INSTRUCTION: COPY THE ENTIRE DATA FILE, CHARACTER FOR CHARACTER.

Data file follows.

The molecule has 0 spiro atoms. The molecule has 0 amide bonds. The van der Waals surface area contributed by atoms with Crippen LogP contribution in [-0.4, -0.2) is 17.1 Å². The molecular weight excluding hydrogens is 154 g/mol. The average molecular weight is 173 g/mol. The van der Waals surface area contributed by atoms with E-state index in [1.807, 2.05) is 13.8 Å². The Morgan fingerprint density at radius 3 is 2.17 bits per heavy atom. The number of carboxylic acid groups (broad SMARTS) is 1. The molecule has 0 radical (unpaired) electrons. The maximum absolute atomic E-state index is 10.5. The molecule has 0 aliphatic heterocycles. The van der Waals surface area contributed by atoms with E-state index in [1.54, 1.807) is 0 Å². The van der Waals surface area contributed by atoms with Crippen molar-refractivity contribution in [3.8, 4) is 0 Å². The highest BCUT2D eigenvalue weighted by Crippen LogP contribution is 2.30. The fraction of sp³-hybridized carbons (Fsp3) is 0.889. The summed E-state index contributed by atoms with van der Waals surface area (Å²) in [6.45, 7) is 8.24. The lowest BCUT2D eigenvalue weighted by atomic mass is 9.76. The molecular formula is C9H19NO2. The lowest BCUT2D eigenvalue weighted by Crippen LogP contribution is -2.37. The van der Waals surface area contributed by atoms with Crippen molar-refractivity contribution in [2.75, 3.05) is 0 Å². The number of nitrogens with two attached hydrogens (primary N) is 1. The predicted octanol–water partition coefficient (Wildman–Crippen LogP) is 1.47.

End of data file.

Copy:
The molecule has 0 spiro atoms. The molecule has 0 amide bonds. The van der Waals surface area contributed by atoms with Crippen LogP contribution in [-0.4, -0.2) is 17.1 Å². The molecular weight excluding hydrogens is 154 g/mol. The average molecular weight is 173 g/mol. The van der Waals surface area contributed by atoms with E-state index in [1.807, 2.05) is 13.8 Å². The Morgan fingerprint density at radius 3 is 2.17 bits per heavy atom. The number of carboxylic acid groups (broad SMARTS) is 1. The molecule has 0 radical (unpaired) electrons. The maximum absolute atomic E-state index is 10.5. The molecule has 0 aliphatic heterocycles. The van der Waals surface area contributed by atoms with E-state index in [1.54, 1.807) is 0 Å². The van der Waals surface area contributed by atoms with Crippen molar-refractivity contribution in [3.8, 4) is 0 Å². The highest BCUT2D eigenvalue weighted by Crippen LogP contribution is 2.30. The fraction of sp³-hybridized carbons (Fsp3) is 0.889. The summed E-state index contributed by atoms with van der Waals surface area (Å²) in [6.45, 7) is 8.24. The lowest BCUT2D eigenvalue weighted by atomic mass is 9.76. The molecular formula is C9H19NO2. The lowest BCUT2D eigenvalue weighted by Crippen LogP contribution is -2.37. The van der Waals surface area contributed by atoms with Crippen molar-refractivity contribution in [2.75, 3.05) is 0 Å². The number of nitrogens with two attached hydrogens (primary N) is 1. The predicted octanol–water partition coefficient (Wildman–Crippen LogP) is 1.47.